Weaponized Interdependence and Renewable Energy Transitions in Africa-Europe Relations: Impact of the EU Green Deal (with Albert Ahenkan)
Samuel Anuga is conducting a tandem research project with Albert Ahenkan. Their collaborative effort focuses on the implications of the EU Green Deal on Africa-Europe relations in the context of new geopolitical tensions and weaponized interdependence. In response to heightened geopolitical tensions and weaponized interdependence, the significance of renewable energy and green innovations has grown substantially. The EU Green Deal, proposed by the European Commission, serves as an ambitious agenda to transform the EU into a carbon-neutral continent by 2050. It aims to decouple economic growth from resource usage and address uncertainties in global energy development exacerbated by events such as the Russian invasion of Ukraine. The research project acknowledges the historical cooperation between the EU and Africa, emphasizing the need to bridge the existing gap in empirical evidence regarding their collaboration on the Green Deal.
Climate change and environmental degradation pose significant threats to both continents, making international cooperation, climate policy advancements, and regional measures imperative. The demand for greener energy within the EU, marked by the phase-out of fossil fuels and coal, has created a solid foundation for renewable energy investment. Conversely, African countries, despite contributing minimally to global warming, face severe climate change impacts, prompting the African Union's Agenda 2063 to prioritize green technologies and adaptation.
Under the joint project, Samuel will be addressing the key questions: 1. What are the implications of the emergence of new geopolitical tensions on new green energy transitions in Europe-Africa relations? 2. How can Africa avoid being a mere resource supplier or a battery continent and focus on the co-creation and co-ownership of green energy technologies?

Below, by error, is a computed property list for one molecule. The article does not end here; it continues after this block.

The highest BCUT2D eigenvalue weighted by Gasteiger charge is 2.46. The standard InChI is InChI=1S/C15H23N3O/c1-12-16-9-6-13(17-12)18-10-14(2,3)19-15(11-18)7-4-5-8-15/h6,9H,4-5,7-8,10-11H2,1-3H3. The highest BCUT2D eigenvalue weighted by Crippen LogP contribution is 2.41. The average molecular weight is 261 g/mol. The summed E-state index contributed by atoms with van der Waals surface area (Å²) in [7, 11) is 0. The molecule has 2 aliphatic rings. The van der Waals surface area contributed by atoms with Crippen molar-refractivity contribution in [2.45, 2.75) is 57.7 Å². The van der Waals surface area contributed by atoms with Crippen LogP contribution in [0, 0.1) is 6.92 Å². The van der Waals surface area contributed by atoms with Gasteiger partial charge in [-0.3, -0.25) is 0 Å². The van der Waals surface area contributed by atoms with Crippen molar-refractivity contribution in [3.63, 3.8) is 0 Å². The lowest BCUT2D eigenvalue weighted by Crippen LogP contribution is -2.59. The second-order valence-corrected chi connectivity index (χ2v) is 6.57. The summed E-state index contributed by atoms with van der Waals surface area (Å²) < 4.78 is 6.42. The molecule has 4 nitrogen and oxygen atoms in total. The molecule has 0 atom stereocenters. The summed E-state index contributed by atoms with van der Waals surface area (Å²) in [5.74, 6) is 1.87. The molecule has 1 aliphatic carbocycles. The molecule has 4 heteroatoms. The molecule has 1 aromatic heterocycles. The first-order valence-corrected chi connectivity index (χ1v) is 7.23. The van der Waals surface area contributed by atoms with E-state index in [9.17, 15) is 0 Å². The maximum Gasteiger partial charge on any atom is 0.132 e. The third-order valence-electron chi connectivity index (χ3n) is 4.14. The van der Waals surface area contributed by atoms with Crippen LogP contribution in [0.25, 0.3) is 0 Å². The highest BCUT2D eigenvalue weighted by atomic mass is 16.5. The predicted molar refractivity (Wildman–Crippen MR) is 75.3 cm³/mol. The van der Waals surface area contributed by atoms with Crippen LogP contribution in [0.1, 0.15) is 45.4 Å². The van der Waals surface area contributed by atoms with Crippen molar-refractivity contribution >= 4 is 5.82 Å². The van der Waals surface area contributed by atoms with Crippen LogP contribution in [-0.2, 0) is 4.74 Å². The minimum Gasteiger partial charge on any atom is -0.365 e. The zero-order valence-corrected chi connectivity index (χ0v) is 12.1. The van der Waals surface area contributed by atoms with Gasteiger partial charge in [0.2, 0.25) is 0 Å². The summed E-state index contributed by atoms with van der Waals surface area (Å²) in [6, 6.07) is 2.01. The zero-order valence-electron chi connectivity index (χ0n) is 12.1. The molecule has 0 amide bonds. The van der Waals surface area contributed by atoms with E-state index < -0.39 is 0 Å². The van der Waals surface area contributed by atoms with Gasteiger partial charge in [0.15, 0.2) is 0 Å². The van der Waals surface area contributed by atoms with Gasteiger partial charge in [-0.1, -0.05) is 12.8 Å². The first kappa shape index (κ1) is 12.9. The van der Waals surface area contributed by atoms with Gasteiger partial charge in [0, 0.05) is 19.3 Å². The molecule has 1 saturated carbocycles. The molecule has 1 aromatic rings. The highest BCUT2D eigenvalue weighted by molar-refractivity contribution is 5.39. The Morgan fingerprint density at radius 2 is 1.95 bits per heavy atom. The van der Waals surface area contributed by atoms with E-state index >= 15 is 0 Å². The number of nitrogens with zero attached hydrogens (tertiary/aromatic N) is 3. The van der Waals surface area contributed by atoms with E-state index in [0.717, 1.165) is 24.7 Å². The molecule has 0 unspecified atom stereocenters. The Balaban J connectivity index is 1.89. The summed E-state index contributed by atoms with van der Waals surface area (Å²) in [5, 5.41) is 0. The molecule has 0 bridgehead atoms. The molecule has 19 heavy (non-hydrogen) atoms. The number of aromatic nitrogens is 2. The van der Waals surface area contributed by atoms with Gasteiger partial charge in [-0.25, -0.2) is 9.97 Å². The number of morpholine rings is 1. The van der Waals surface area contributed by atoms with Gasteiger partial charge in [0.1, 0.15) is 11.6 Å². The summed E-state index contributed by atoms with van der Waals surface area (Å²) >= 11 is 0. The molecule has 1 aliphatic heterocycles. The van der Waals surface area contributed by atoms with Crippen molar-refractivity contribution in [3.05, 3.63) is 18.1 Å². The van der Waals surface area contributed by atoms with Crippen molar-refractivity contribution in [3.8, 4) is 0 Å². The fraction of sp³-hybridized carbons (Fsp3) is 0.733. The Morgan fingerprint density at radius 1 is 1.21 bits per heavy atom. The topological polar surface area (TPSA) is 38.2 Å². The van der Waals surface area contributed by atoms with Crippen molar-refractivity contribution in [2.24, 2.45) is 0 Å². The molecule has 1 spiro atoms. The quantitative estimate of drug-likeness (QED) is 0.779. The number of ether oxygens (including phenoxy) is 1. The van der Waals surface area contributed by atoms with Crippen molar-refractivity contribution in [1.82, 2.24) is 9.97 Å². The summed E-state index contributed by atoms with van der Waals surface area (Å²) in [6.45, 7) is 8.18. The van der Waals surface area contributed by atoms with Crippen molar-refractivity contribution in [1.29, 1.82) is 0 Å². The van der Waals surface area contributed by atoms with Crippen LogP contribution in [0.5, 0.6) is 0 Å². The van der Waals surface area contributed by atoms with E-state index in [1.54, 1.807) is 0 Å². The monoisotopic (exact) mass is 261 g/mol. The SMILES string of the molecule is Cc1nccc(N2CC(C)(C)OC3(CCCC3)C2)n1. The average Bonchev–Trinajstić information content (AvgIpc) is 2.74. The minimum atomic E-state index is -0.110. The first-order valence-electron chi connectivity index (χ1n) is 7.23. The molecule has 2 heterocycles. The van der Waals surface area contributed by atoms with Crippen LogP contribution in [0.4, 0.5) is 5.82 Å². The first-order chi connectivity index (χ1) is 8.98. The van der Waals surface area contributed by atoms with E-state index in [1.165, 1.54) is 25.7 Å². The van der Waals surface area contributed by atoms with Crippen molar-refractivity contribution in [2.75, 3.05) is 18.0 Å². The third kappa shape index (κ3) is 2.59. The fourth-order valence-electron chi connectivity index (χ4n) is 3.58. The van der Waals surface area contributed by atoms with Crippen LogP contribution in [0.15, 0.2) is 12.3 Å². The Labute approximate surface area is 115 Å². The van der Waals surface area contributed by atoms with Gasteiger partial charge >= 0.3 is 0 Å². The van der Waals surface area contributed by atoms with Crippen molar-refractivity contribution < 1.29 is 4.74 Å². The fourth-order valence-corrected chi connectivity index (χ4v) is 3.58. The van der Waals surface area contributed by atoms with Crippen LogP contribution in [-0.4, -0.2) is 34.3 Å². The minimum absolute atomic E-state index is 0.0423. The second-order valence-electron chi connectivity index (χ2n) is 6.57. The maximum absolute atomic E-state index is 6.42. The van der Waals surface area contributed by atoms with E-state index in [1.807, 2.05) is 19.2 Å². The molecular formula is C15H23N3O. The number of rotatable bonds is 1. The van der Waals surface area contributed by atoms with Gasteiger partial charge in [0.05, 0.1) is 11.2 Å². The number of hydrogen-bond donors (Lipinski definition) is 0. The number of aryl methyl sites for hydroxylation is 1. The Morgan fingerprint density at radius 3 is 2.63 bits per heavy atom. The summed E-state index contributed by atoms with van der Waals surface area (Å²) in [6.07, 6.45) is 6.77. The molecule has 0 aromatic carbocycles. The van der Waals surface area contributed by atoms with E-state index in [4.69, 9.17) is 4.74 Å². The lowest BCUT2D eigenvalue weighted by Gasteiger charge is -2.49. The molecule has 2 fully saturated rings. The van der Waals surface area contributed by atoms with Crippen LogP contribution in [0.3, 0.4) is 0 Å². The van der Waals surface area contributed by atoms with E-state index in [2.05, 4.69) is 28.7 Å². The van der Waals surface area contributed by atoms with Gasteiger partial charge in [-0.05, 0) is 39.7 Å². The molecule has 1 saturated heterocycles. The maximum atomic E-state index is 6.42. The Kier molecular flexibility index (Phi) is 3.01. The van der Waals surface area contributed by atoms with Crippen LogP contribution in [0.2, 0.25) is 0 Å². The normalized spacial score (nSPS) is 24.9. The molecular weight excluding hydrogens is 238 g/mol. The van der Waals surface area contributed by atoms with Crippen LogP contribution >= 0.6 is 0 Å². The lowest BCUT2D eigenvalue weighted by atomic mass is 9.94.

Samuel has a Ph.D. in Environmental Science, specialising in environmental policy and climate modelling. Samuel is presently working as a Research Fellow on Ghana’s transition to Green and Circular Economy: Prospects and Challenges at the University of Ghana. Samuel formerly worked for the German Development Cooperation (GIZ), where he coordinated the implementation of climate change projects in West Africa. From January 2020 to August 2021, Samuel worked as an Alexander von Humboldt Research Scientist at the Institute for Environmental Economics and World Trade (IUW) in Hannover, Germany, where he researched climate vulnerability, health, and environmental policies in the pursuit of the sustainable development goals. Samuel also worked as a Climate Policy Fellow at the European University Institute (EUI) in Italy. Samuel's research at the EUI focused on cross-national political and climate change mitigation policies for achieving low-carbon development goals. Samuel has over 25 peer-reviewed papers in top journals, including major policy briefs featured in the World Policy Forum.